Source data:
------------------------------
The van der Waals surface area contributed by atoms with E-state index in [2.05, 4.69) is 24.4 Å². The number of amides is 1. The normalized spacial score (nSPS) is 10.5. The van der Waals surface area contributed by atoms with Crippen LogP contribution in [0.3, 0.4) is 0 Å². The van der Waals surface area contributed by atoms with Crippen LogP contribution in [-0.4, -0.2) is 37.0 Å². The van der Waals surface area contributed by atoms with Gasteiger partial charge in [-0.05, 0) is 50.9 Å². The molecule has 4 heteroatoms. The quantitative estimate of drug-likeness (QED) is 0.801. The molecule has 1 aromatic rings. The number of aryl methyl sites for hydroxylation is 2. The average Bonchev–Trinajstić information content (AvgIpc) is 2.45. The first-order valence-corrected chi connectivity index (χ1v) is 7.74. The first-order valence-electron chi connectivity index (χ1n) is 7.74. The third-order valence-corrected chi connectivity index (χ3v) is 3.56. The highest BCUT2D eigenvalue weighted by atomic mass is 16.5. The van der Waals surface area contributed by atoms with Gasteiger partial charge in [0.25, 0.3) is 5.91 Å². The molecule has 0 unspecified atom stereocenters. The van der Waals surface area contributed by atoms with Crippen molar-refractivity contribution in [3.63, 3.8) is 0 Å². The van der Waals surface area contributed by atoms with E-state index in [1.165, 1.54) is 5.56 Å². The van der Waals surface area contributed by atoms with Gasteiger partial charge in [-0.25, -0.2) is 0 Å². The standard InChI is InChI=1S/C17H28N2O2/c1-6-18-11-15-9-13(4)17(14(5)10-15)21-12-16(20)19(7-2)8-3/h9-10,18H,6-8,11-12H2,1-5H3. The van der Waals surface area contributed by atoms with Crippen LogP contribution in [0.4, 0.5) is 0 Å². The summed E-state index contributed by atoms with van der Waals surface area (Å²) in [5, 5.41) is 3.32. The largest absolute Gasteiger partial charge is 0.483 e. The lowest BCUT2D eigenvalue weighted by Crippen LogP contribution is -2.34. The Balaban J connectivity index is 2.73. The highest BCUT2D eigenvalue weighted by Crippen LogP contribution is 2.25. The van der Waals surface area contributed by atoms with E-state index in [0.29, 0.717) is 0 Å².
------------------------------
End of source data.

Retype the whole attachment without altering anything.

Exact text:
The van der Waals surface area contributed by atoms with E-state index in [2.05, 4.69) is 24.4 Å². The number of amides is 1. The normalized spacial score (nSPS) is 10.5. The van der Waals surface area contributed by atoms with Crippen LogP contribution in [0.3, 0.4) is 0 Å². The van der Waals surface area contributed by atoms with Crippen LogP contribution in [-0.4, -0.2) is 37.0 Å². The van der Waals surface area contributed by atoms with Gasteiger partial charge in [-0.05, 0) is 50.9 Å². The molecule has 4 heteroatoms. The quantitative estimate of drug-likeness (QED) is 0.801. The molecule has 1 aromatic rings. The number of aryl methyl sites for hydroxylation is 2. The average Bonchev–Trinajstić information content (AvgIpc) is 2.45. The first-order valence-corrected chi connectivity index (χ1v) is 7.74. The first-order valence-electron chi connectivity index (χ1n) is 7.74. The third-order valence-corrected chi connectivity index (χ3v) is 3.56. The highest BCUT2D eigenvalue weighted by atomic mass is 16.5. The van der Waals surface area contributed by atoms with Gasteiger partial charge in [0.25, 0.3) is 5.91 Å². The molecule has 0 unspecified atom stereocenters. The van der Waals surface area contributed by atoms with Crippen molar-refractivity contribution in [3.63, 3.8) is 0 Å². The van der Waals surface area contributed by atoms with E-state index in [1.165, 1.54) is 5.56 Å². The van der Waals surface area contributed by atoms with Gasteiger partial charge in [-0.25, -0.2) is 0 Å². The standard InChI is InChI=1S/C17H28N2O2/c1-6-18-11-15-9-13(4)17(14(5)10-15)21-12-16(20)19(7-2)8-3/h9-10,18H,6-8,11-12H2,1-5H3. The van der Waals surface area contributed by atoms with Crippen LogP contribution in [0.4, 0.5) is 0 Å². The summed E-state index contributed by atoms with van der Waals surface area (Å²) in [5, 5.41) is 3.32. The largest absolute Gasteiger partial charge is 0.483 e. The lowest BCUT2D eigenvalue weighted by Crippen LogP contribution is -2.34. The Balaban J connectivity index is 2.73. The highest BCUT2D eigenvalue weighted by Crippen LogP contribution is 2.25. The van der Waals surface area contributed by atoms with E-state index in [0.29, 0.717) is 0 Å².